Newscasts

PNS Daily Newscast - September 25, 2018 


The list of accusers against Supreme Court nominee Brett Kavanaugh continues to swell. Also on the Tuesday rundown: Hurricane Florence SNAPs North Carolina to attention on the importance of food benefits; plus a new report says young parents need better supports.

Daily Newscasts

Hot Summer Weather Puts Pets in Peril

PHOTO: Taking your pet for a ride in the car is one of the joys of summer, but veterinarians caution against leaving a pet unattended in the car, even with the windows cracked. Photo credit: Pippalou / Morguefile.com.
PHOTO: Taking your pet for a ride in the car is one of the joys of summer, but veterinarians caution against leaving a pet unattended in the car, even with the windows cracked. Photo credit: Pippalou / Morguefile.com.
June 24, 2014

DES MOINES, Iowa - Dogs left in cars are an all-too-common summertime sight in parking lots, and animal experts say it is both extremely dangerous for animals and could land their owners in hot water.

Courtney Thomas, president and CEO of the Great Plains Society for the Prevention of Cruelty to Animals (SPCA) says animals can suffer heatstroke within minutes as temperatures soar inside a car, even when the car's windows are left partially open.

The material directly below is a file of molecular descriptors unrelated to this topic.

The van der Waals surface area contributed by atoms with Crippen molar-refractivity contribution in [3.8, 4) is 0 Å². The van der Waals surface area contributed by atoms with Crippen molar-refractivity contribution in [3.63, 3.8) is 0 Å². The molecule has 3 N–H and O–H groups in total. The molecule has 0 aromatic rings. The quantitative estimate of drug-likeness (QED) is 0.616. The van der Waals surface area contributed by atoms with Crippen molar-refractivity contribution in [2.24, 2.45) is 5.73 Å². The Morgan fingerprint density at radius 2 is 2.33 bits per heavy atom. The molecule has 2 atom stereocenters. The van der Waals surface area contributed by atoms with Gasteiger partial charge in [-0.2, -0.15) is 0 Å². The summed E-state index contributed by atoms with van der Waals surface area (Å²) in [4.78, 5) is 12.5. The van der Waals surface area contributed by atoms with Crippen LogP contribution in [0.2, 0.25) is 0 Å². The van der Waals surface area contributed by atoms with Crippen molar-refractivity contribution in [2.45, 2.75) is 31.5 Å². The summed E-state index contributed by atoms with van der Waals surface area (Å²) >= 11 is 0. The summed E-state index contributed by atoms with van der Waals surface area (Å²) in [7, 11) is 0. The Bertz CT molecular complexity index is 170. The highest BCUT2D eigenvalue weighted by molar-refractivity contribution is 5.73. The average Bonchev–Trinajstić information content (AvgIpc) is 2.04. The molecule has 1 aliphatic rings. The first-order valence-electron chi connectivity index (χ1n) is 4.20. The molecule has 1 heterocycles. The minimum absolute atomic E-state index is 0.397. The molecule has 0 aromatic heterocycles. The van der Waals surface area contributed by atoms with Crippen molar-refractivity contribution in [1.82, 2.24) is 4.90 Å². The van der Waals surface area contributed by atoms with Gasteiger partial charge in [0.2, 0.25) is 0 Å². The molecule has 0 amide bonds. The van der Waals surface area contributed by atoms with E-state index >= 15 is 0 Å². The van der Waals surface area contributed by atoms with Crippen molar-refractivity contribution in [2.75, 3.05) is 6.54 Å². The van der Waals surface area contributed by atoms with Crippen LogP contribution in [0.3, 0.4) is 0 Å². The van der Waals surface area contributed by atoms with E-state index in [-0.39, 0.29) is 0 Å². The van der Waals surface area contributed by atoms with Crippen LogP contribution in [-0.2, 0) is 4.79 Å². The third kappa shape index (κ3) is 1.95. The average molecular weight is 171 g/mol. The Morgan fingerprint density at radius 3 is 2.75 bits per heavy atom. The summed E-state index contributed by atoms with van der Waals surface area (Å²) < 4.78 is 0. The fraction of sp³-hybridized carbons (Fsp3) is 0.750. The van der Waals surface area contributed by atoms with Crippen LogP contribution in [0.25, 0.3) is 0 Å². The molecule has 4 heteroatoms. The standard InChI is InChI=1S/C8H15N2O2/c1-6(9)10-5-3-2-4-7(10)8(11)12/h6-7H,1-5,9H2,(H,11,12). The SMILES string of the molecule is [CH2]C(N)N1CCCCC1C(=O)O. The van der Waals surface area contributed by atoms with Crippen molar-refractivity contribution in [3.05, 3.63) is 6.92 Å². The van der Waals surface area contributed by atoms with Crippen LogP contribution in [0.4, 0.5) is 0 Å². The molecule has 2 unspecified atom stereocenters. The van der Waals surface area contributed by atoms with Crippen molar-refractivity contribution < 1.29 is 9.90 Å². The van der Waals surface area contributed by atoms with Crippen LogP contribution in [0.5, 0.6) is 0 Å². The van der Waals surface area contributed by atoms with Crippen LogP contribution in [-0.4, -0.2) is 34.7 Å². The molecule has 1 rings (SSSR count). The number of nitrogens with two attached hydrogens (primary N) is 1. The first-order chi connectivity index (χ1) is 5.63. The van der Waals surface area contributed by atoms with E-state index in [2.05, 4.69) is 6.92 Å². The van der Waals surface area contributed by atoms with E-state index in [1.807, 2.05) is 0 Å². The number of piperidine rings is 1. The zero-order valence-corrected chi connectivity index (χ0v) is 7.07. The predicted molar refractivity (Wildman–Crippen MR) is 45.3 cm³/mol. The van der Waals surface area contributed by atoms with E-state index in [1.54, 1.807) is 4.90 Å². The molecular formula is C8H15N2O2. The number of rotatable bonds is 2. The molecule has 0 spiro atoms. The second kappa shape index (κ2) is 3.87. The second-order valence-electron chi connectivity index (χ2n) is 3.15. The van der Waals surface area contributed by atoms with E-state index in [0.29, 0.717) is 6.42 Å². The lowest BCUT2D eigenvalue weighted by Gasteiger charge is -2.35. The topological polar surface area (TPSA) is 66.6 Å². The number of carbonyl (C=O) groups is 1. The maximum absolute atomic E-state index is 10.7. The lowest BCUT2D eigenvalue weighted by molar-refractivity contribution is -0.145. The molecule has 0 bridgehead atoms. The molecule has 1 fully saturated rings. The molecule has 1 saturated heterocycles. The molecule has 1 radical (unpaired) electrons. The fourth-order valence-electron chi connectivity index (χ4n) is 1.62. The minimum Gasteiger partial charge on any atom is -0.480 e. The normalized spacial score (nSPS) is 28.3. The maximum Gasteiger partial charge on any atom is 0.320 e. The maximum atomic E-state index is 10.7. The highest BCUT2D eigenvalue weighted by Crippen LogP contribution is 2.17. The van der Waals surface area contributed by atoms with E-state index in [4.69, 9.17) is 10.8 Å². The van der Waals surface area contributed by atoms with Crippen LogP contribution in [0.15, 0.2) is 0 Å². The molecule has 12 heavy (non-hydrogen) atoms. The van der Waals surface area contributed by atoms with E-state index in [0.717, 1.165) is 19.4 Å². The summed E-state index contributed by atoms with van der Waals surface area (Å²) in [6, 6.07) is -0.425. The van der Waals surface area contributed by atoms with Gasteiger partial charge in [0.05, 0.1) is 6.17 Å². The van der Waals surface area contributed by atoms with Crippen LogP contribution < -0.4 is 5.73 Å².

"The side effects of that heat can ultimately result in the death of the pet," says Thomas. "Other neurological and sometimes permanent situations can arise as well."

Signs of heatstroke in animals can include panting and seizures. Thomas says it's critical to get an overheated animal to the veterinarian as quickly as possible, and cool them down on the way with cold, but not icy, water and compresses.

Thomas also warns the perils for pets may not always seem evident, but they should never be left in a car for any length of time.

"You may park your car in what you believe to be the shade, but by the time you get out of the store your dog or cat may be sitting in direct sunlight," says Thomas. "You wouldn't leave a human child in the car, and pet owners shouldn't do it with their pets, either."

Thomas says it is important to ensure animals have plentiful access to water in the summer months, as their body temperatures naturally run high.

John Michaelson, Public News Service - IA